The Walter Hill Collection: Southern Comfort Review

Louisiana, 1973. A group of National Guardsmen – plus Corporal Hardin (Powers Boothe), over from Texas – are on a weekend exercise in bayou country. Most of the squad are trigger happy, prone to shooting blanks as a joke, and looking forward to the services of some hookers at the end of it. However, this goes too far when they antagonise some of the local Cajuns. Blanks are fired and they shoot back...killing the Staff Sergeant (Peter Coyote). With their commander dead, and their compass lost in the swamp, the remaining men have a fight for survival on their hands.

The film that Southern Comfort is always compared to is Deliverance. Even the trailer makes the comparison, which is one that Southern Comfort lives up to. In the ranks of films about men trying to survive in rugged countryside, and not be killed by the locals, I'd say it runs Boorman's film a close second. Overtones of Vietnam – presumably the reason for the setting in the recent past – are certainly there for the taking. This is the kind of film that Walter Hill does best: essentially a genre B movie, but told with a muscular economy (though it's a little longer than some of his films, just into a three-digit running time), mixing its intrinsically macho subject matter with an intriguing degree of stylisation. As with The Warriors and The Long Riders, we have a collective, group, protagonist rather than a lone one, though as the film develops Private Spencer (Keith Carradine) and Hardin come to the forefront. A cast of well-chosen actors round out the principal cast: among them relatively early appearances from Fred Ward and Peter Coyote, and also T.K. Carter (who has made a lot of films, but is best remembered for this one and The Thing the following year). As the chief antagonist, Brion James – always an effective heavy - makes a strong impression behind a thick beard and a just-as-thick Cajun accent.

Shot entirely on location, Southern Comfort was a gruelling experience for its cast and crew, and some of that physicality comes across on screen. Andrew Laszlo's photography, often utilising the mist in the swamps, is first-rate. Ry Cooder's score, making tremendously atmospheric use of his slide guitar, is excellent as well. Freeman Davies's editing adds a lot to the film's impact.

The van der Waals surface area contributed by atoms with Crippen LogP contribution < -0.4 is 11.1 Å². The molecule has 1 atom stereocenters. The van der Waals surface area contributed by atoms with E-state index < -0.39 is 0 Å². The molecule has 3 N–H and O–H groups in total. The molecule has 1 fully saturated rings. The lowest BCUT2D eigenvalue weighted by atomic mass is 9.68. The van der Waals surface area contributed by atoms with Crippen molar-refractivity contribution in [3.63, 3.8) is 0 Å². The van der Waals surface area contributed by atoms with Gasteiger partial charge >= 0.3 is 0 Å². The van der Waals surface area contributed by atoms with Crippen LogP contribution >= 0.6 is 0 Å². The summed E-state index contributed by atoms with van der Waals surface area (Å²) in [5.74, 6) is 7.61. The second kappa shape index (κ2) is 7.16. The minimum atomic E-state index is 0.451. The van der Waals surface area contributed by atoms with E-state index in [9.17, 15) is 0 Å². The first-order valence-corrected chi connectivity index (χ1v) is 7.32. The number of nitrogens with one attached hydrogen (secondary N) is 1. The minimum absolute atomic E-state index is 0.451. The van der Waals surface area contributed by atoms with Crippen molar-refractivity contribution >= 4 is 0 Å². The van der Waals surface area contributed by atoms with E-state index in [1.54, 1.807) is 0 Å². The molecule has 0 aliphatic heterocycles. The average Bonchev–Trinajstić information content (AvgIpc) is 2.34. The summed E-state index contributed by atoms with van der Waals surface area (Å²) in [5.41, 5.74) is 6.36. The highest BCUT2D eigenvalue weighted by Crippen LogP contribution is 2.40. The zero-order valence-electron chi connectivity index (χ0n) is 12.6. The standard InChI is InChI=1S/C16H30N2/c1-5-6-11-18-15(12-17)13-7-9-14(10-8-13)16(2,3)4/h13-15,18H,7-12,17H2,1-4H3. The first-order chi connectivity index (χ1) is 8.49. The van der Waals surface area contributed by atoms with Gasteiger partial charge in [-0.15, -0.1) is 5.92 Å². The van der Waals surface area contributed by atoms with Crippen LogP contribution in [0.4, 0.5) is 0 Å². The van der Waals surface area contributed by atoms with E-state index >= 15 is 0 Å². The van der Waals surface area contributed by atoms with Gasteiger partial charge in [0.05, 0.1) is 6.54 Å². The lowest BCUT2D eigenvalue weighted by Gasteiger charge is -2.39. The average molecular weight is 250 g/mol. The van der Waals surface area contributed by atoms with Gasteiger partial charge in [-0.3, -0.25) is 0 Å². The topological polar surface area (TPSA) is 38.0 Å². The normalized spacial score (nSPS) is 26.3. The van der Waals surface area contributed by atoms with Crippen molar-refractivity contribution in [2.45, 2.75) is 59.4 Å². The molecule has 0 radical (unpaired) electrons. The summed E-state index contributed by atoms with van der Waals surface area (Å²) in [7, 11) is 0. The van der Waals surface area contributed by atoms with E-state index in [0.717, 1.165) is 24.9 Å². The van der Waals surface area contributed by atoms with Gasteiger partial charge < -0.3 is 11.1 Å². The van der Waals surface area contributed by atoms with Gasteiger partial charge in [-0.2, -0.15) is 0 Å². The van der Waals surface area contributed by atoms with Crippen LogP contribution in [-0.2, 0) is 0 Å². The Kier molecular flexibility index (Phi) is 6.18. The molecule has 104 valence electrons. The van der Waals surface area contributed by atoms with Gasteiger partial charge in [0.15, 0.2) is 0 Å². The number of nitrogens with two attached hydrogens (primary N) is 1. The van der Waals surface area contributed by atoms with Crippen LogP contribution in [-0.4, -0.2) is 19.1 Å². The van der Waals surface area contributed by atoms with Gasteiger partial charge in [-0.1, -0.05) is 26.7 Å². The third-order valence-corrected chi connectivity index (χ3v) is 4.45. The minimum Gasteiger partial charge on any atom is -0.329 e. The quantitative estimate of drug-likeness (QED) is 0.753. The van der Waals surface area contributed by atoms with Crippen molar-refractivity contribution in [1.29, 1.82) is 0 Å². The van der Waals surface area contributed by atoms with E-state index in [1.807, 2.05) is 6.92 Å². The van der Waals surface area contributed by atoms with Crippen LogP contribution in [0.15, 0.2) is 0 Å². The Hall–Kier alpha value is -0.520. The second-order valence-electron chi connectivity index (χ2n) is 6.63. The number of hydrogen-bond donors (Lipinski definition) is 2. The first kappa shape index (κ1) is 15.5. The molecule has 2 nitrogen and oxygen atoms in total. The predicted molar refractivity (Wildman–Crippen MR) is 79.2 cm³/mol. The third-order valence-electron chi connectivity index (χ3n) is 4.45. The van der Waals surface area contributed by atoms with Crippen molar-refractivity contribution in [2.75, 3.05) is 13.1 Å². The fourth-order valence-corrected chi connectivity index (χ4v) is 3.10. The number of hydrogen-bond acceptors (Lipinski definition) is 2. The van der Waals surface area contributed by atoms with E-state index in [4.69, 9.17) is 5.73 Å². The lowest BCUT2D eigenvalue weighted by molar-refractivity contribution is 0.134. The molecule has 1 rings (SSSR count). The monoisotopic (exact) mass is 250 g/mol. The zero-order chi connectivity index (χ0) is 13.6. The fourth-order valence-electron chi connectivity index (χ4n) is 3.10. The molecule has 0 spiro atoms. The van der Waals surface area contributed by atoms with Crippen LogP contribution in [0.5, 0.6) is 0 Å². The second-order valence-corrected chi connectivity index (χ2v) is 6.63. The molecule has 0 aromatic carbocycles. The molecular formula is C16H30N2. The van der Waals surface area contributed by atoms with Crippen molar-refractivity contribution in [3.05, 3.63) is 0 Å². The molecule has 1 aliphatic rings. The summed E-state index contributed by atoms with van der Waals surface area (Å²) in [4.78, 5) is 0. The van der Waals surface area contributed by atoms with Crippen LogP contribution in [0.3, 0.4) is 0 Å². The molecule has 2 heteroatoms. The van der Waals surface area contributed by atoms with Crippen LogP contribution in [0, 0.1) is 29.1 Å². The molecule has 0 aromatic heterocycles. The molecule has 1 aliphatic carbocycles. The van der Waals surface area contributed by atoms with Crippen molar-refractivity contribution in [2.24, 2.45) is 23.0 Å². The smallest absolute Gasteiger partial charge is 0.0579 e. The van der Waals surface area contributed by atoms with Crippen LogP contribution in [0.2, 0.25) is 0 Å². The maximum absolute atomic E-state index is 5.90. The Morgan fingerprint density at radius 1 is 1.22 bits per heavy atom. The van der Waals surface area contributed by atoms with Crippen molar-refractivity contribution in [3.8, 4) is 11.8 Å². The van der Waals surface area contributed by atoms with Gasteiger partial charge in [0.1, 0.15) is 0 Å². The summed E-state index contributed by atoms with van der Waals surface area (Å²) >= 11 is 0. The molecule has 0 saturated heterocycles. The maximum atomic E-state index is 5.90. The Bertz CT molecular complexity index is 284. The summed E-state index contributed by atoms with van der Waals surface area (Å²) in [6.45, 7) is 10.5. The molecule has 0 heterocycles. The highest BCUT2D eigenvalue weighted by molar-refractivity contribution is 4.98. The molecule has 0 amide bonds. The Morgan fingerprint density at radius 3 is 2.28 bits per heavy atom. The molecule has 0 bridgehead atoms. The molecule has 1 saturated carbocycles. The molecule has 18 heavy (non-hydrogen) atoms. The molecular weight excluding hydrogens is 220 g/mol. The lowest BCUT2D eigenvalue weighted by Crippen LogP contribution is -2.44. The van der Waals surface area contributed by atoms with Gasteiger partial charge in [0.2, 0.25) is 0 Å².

With a film like this, you expect it to pay off in its action scenes, and it does. Hill brings off a suitably nasty scene with a mantrap and a dog attack. The sequence near the end, with the two survivors (I won't reveal who they are) in a Cajun village is a masterclass in cross-cutting, building up tension despite the surface jollity – singing, dancing, zydeco music. (Viewers should be advised that this sequence contains footage of animal slaughter.) The ending is abrupt and somewhat open-ended, undercutting any triumphalism with something potentially more menacing.

The next film Hill made was 48HRS, a sizeable hit best remembered for being Eddie Murphy's debut. It remains one of the best films Murphy has ever made – and the attention given to him means that Nick Nolte's contribution is often overlooked. It was a sizeable hit, and put Hill on the A-list of directors,. Meanwhile, Hollywood was changing, and the results were not always happy for Hill.


Part of the StudioCanal catalogue, Southern Comfort is reissued by Optimum as part of their six-film Walter Hill Collection box set. The disc is a DVD-5 encoded for Region 2 only.

The DVD transfer is in the original ratio of 1.85:1 and anamorphically enhanced. It's a better transfer than those of some of the earlier films in this set, solid and strongly coloured. There is some grain, but nothing untoward, and shadow detail is good.

Southern Comfort was released in cinemas in mono, the last of Hill's film's where this was the case. That mono soundtrack is the one on this DVD. It's just fine, with dialogue, music and sound effects well balanced. No doubt if the film were made now, a 5.1 mix would make much use of the ambience, but Southern Comfort was made a few years before Dolby soundtracks became ubiquitous and we have to respect that. I'm more bothered by the fact that Optimum seem to have a policy of not providing any subtitles on their English-language DVDs.

The theatrical trailer is 4:3 and runs 2:02. It's very much an “in-the-tradition-of” piece, dropping the names of Deliverance, Midnight Express and Apocalypse Now in its first thirty seconds. Also on the disc are trailers for other Optimum releases: Don't Look Now, The Killing Fields and The Deer Hunter.

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